But these silver linings will be greatly diminished should the forces of violence and chaos take root again in Iraq, or apathy and faithlessness grip our leaders back home. Because words cannot describe what these deployments have cost me and my family. I have missed a full year of my son's life and any number of big and small experiences with him that I'll never get back. I missed his first steps and first birthday, have spent back-to-back Independence Days somewhere else, and he knows me better as a voice coming through the phone than anything else. There is no way to pay that back to him. My wife has shown incredible forebearance and strength in her involuntary role as a single mother, and there's no way to really make up for these forced separations either. For one out of the last two years, I haven't been there as a father or husband. I can never appreciate what it took to raise our child alone, dealing with tantrums, health problems, and the occasional natural disaster (I hadn't even landed in Kuwait last year before Bree'd been forced to evacuate from one of the wildfires ravaging San Diego), while balancing a job and her own personal tribulations (kidney stones are never fun. Kidney stones with a rampaging two year old can't be any easier). How does one repay those days when she deserved a break, a respite, even if only for a few minutes, but I wasn't there to give her one? Can't be done. The only recompense is success in these deserts and the enhanced security that gives our friends and families back home. Even those words and concepts are cold comfort; 'enhanced national security' doesn't calm a crying child, bring relief to an overworked mother, or help me forget the stress and fatigue of non-stop combat ops, and any number of oh-so-close calls that almost kept me from coming home. The dividends of these deployments will be enjoyed by strangers in the future; I can only pray that those dividends are in fact paid, and appreciated.

OK, if I keep spilling my stream of consciousness onto the keyboard I'll be home before I finish this post. So, I bid Iraq farewell, and look forward to bidding my family a hello and good day. I hope you've enjoyed these dispatches, infrequent and rambling though they've been. With any luck, I'll get a longer respite this time 'round before I start my next series of "Live from ____________", though I have a pretty good idea of just where _________ will be. You may even have seen it on the news recently, in between updates of who's getting MJ's kids and guided tours of Neverland ranch. The Marines there have just launched their largest combat operation since Fallujah in 2004, and the largest heliborne operation since Vietnam. They are in for some tough fighting, and they don't get to go home anytime soon. Give them a thought, when you have the time. As for me, I appreciate all the good wishes and prayers I've received over the last five months. Take my word for it: they work, and saved me from the wrong side of disaster more than once. Keep praying for the guys still here and in the 'Stan; and in the meantime, I look forward to seeing you all soon, back in the World. Semper fidelis.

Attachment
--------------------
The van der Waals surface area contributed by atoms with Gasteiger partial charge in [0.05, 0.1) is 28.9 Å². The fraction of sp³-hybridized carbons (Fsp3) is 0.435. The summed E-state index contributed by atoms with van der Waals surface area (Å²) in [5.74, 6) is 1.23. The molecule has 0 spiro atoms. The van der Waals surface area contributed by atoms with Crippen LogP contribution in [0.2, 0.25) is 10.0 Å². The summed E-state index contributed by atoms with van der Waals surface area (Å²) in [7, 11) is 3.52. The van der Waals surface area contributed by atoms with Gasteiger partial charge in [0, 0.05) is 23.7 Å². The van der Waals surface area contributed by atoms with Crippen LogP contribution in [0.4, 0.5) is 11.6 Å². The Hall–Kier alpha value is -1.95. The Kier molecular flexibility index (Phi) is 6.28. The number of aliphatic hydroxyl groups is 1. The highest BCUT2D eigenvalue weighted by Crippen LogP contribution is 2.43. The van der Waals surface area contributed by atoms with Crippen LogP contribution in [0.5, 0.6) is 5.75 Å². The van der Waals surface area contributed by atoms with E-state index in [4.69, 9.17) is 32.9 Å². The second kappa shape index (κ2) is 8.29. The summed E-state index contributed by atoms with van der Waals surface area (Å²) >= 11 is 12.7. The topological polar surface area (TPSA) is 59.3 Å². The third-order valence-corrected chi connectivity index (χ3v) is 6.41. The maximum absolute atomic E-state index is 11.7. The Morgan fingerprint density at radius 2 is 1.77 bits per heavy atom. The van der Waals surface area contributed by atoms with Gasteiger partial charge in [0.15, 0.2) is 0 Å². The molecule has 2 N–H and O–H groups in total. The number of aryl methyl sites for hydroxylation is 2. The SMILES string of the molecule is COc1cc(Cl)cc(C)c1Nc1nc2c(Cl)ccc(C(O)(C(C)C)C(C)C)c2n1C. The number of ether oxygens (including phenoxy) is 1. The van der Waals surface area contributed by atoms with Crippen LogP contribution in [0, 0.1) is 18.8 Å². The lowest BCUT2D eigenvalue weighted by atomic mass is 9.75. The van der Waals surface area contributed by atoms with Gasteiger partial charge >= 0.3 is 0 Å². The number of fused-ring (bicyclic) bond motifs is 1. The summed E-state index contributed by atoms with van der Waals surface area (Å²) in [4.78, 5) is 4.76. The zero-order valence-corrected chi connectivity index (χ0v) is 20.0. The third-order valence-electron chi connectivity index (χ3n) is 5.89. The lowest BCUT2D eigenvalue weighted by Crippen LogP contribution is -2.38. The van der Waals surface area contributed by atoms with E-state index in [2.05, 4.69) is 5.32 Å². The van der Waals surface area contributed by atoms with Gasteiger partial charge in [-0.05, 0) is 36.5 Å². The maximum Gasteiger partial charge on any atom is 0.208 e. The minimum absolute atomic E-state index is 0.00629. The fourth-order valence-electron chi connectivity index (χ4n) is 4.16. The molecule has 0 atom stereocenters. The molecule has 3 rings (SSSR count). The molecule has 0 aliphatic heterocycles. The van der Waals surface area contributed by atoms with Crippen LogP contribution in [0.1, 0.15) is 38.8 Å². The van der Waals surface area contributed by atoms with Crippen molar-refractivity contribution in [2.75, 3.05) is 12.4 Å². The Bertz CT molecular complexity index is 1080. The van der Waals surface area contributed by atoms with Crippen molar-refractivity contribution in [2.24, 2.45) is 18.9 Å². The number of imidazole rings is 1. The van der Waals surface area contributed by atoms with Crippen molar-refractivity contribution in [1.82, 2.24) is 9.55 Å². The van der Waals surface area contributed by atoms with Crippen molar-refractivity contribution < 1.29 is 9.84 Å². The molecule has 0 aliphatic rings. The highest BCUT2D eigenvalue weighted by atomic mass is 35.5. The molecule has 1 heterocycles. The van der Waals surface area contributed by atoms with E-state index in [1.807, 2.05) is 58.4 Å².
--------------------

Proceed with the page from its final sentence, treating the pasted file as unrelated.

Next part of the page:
5 comments:

Patrick Brown said...

Eloquently worded, as always, my brother! We're all looking forward to having you back on North American soil.

Ooo-rah to you and all the servicemen in the Sandbox. You do us proud.

Winefred said...

Mesopotamian Sunset -- isn't that a drink made with one part dirty water, two parts cafeteria coffee sediment, and an unpitted black olive?

And what are these "any number of oh-so-close calls that almost kept me from coming home" you speak of? Are there stories to tell when you get back? Guess you've had the good sense to keep them on a "need to know" basis, and Mom doesn't need to know until way, way later.

Hope you will have the time to start resurrecting and printing up the entire blog (including the squelched parts) -- I think publication is not beyond the realm of possibility...........

See you soon at the hoe-down. Stay safe in the way-back machine.

Cincinnatus said...

Well, the short answer is yes, I've omitted a little of the narrative. I figured the war stories could wait until I'm far, far away from the war. I'll make them available once I get back and am safely ensconced in my soft Temperpedic bed.

The Accidental Blogger said...

Instead of my normal tendency to argue with you, I'm just going to say that this is a great post. Well phrased, engaging, etc. If it may have taken a few days, the extra time was well-spent.

Cincinnatus said...

I sincerely thank you for your kind comments; I probably could have continued in that strain for several more paragraphs, but it would have been repetitive and as I said, words can't really capture everything that goes on during a deployment. And any temptation I might have had to spend a few extra days working on a longer post was tempered by the fact that the plane would leave without me.

I now return you to our regularly scheduled programming of arguing :).